Futuribles Journal n° 275

Économie, emploi - Population

L'emploi des salariés âgés. Perspectives et comparaisons internationales

Par

All the countries of Europe are now faced with an ageing population, and this trend will only intensify in future as the post-war 'baby boom' generation reaches retirement. France is no exception, and if social legislation does not change, the growing imbalance between those in work and the dependent population is likely to aggravate two latent problems: of financing the baby boomers' pensions, and of filling job vacancies -perhaps even labour shortages- as a result of the possible reduction in the economically active population.
François Michaux is interested in the latter problem. After recalling that one of the first measures to take in order to prevent a worsening of the ratio of dependent to working population is to raise the retirement age (currently 60 for men and women in France), he stresses the importance of encouraging the employment of older people. This is all the more necessary, he argues, because the heavy reliance on early retirement schemes as a way of restructuring the workforce and creating opportunities for younger people has tended to accustom the French to the exact opposite.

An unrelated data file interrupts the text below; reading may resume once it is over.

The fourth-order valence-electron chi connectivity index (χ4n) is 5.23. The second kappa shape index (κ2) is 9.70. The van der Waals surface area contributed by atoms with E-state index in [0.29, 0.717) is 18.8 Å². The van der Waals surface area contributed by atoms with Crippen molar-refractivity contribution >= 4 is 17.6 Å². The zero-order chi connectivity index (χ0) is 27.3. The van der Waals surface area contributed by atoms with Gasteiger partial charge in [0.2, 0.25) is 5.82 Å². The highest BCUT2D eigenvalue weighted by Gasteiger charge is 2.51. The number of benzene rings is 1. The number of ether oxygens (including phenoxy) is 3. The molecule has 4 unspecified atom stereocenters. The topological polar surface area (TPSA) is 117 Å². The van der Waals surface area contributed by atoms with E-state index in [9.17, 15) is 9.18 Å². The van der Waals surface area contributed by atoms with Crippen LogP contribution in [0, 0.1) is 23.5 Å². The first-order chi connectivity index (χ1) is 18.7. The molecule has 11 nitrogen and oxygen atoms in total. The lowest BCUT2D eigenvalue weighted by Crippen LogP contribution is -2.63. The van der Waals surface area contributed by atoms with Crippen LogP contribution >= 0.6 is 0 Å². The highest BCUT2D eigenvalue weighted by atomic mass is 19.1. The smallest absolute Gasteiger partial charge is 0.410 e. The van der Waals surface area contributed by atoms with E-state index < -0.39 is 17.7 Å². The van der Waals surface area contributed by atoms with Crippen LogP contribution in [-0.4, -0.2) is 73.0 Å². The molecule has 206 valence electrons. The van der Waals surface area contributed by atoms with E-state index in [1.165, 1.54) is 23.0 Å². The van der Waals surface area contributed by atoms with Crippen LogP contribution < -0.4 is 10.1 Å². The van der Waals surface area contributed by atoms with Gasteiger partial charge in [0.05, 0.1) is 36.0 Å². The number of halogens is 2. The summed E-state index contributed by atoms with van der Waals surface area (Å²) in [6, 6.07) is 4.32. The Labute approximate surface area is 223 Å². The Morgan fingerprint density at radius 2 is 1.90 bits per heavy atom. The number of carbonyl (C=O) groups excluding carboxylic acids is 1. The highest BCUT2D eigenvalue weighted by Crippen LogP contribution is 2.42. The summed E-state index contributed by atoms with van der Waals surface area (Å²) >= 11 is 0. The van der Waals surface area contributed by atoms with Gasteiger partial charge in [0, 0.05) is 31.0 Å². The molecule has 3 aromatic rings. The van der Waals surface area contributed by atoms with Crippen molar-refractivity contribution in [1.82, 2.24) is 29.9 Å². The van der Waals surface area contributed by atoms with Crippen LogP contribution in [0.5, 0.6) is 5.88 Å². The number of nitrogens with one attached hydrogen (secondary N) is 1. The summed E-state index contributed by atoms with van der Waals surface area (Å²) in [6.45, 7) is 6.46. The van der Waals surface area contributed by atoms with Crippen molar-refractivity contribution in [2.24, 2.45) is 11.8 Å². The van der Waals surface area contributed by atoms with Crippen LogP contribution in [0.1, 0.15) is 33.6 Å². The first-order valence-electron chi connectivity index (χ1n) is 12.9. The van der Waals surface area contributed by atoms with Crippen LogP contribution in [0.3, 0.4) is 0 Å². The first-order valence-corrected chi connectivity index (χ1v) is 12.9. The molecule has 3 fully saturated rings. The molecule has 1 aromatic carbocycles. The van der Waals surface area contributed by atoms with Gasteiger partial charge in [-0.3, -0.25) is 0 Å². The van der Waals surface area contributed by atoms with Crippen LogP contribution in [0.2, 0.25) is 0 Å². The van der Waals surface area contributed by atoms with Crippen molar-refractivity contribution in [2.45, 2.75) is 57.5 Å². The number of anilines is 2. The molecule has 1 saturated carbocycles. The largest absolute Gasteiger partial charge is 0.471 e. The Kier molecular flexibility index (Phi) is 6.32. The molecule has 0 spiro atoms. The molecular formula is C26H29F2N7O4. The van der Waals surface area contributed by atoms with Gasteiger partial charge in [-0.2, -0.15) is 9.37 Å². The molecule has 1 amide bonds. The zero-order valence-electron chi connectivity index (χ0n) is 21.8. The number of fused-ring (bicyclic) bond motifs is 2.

Michaux looks at the solutions adopted in other countries faced with similar problems (e.g. Japan, the United States, Spain, Finland), and suggests a series of measures that might be used to encourage firms to keep older people in work or even to hire them. As regards public policies, he thinks the Anglo-Saxon model is the best option for the future: establishing mechanisms that encourage individuals to mix work and retirement, combined with a reduction in the costs to employers. From the firms' angle, he stresses the benefits of employing older workers, in terms both of economics and of image: the value of experience in the case of certain categories of staff, savings on the costs of training, reliability, lower wage demands from employees, as well as a less open-ended commitment on the part of the employers. Lastly, Michaux points out that employing older people may confer a competitive advantage in future, in particular as the growing elderly market is targeted.

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